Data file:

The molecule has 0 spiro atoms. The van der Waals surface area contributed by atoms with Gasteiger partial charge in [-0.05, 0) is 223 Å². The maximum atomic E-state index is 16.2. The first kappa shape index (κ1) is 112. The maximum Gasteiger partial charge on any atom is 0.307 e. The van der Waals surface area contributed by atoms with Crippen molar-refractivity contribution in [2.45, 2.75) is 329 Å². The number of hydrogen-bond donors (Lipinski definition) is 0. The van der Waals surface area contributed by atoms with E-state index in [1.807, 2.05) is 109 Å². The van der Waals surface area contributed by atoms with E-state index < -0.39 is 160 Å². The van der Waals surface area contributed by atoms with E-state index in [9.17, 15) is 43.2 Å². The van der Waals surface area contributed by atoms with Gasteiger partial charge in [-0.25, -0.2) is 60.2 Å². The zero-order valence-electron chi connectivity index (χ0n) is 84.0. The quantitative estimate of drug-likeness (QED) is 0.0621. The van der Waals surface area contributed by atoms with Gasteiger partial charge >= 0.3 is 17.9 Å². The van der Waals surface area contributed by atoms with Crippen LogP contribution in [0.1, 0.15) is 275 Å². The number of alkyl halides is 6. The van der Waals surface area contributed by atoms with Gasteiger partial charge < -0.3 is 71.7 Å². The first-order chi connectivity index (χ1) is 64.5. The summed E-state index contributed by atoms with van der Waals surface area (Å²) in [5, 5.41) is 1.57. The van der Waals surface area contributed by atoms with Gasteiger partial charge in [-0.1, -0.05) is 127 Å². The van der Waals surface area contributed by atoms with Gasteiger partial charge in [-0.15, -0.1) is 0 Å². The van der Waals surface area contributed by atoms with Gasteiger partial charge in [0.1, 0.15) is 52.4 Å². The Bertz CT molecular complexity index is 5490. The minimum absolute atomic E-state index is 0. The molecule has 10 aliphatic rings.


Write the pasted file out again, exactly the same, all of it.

The molecule has 0 spiro atoms. The van der Waals surface area contributed by atoms with Gasteiger partial charge in [-0.05, 0) is 223 Å². The maximum atomic E-state index is 16.2. The first kappa shape index (κ1) is 112. The maximum Gasteiger partial charge on any atom is 0.307 e. The van der Waals surface area contributed by atoms with Crippen molar-refractivity contribution in [2.45, 2.75) is 329 Å². The number of hydrogen-bond donors (Lipinski definition) is 0. The van der Waals surface area contributed by atoms with E-state index in [1.807, 2.05) is 109 Å². The van der Waals surface area contributed by atoms with E-state index < -0.39 is 160 Å². The van der Waals surface area contributed by atoms with E-state index in [9.17, 15) is 43.2 Å². The van der Waals surface area contributed by atoms with Gasteiger partial charge in [-0.25, -0.2) is 60.2 Å². The zero-order valence-electron chi connectivity index (χ0n) is 84.0. The quantitative estimate of drug-likeness (QED) is 0.0621. The van der Waals surface area contributed by atoms with Gasteiger partial charge >= 0.3 is 17.9 Å². The van der Waals surface area contributed by atoms with Crippen LogP contribution in [0.1, 0.15) is 275 Å². The number of alkyl halides is 6. The van der Waals surface area contributed by atoms with Gasteiger partial charge < -0.3 is 71.7 Å². The first-order chi connectivity index (χ1) is 64.5. The summed E-state index contributed by atoms with van der Waals surface area (Å²) in [5, 5.41) is 1.57. The van der Waals surface area contributed by atoms with Gasteiger partial charge in [-0.1, -0.05) is 127 Å². The van der Waals surface area contributed by atoms with Gasteiger partial charge in [-0.15, -0.1) is 0 Å². The van der Waals surface area contributed by atoms with Gasteiger partial charge in [0.1, 0.15) is 52.4 Å². The Bertz CT molecular complexity index is 5490. The minimum absolute atomic E-state index is 0. The molecule has 10 aliphatic rings.